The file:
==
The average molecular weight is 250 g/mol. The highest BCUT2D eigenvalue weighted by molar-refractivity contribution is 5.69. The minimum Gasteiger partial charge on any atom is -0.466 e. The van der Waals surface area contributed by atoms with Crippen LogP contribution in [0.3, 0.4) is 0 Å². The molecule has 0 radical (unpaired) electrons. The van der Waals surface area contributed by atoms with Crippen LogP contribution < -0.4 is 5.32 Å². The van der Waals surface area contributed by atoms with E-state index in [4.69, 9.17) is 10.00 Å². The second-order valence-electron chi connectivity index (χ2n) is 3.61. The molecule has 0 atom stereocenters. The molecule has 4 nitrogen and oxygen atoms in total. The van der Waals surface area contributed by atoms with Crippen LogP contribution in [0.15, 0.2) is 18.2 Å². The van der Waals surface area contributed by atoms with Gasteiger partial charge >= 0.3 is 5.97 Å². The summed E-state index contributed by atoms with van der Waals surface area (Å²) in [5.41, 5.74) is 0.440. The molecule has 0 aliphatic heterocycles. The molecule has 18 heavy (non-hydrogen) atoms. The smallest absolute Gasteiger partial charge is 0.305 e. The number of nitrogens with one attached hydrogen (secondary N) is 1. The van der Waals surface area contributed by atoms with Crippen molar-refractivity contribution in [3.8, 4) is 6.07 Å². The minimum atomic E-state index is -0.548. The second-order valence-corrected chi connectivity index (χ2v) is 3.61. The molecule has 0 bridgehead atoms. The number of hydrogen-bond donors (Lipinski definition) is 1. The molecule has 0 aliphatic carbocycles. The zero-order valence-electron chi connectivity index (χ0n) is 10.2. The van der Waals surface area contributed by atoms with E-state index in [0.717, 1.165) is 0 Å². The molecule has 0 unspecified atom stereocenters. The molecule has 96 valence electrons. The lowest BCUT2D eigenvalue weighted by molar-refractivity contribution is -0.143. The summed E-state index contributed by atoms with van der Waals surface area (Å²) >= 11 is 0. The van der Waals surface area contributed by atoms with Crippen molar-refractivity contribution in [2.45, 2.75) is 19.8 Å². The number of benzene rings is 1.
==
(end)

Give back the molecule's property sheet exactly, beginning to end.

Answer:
The average molecular weight is 250 g/mol. The highest BCUT2D eigenvalue weighted by molar-refractivity contribution is 5.69. The minimum Gasteiger partial charge on any atom is -0.466 e. The van der Waals surface area contributed by atoms with Crippen LogP contribution in [0.3, 0.4) is 0 Å². The molecule has 0 radical (unpaired) electrons. The van der Waals surface area contributed by atoms with Crippen LogP contribution < -0.4 is 5.32 Å². The van der Waals surface area contributed by atoms with E-state index in [4.69, 9.17) is 10.00 Å². The second-order valence-electron chi connectivity index (χ2n) is 3.61. The molecule has 0 atom stereocenters. The molecule has 4 nitrogen and oxygen atoms in total. The van der Waals surface area contributed by atoms with Crippen LogP contribution in [0.15, 0.2) is 18.2 Å². The van der Waals surface area contributed by atoms with Gasteiger partial charge >= 0.3 is 5.97 Å². The summed E-state index contributed by atoms with van der Waals surface area (Å²) in [5.41, 5.74) is 0.440. The molecule has 0 aliphatic heterocycles. The molecule has 18 heavy (non-hydrogen) atoms. The smallest absolute Gasteiger partial charge is 0.305 e. The number of nitrogens with one attached hydrogen (secondary N) is 1. The van der Waals surface area contributed by atoms with Crippen molar-refractivity contribution in [3.8, 4) is 6.07 Å². The minimum atomic E-state index is -0.548. The second-order valence-corrected chi connectivity index (χ2v) is 3.61. The molecule has 0 bridgehead atoms. The number of hydrogen-bond donors (Lipinski definition) is 1. The molecule has 0 aliphatic carbocycles. The zero-order valence-electron chi connectivity index (χ0n) is 10.2. The van der Waals surface area contributed by atoms with E-state index in [0.717, 1.165) is 0 Å². The molecule has 0 unspecified atom stereocenters. The molecule has 96 valence electrons. The lowest BCUT2D eigenvalue weighted by molar-refractivity contribution is -0.143. The summed E-state index contributed by atoms with van der Waals surface area (Å²) >= 11 is 0. The van der Waals surface area contributed by atoms with Crippen molar-refractivity contribution in [2.45, 2.75) is 19.8 Å². The number of benzene rings is 1.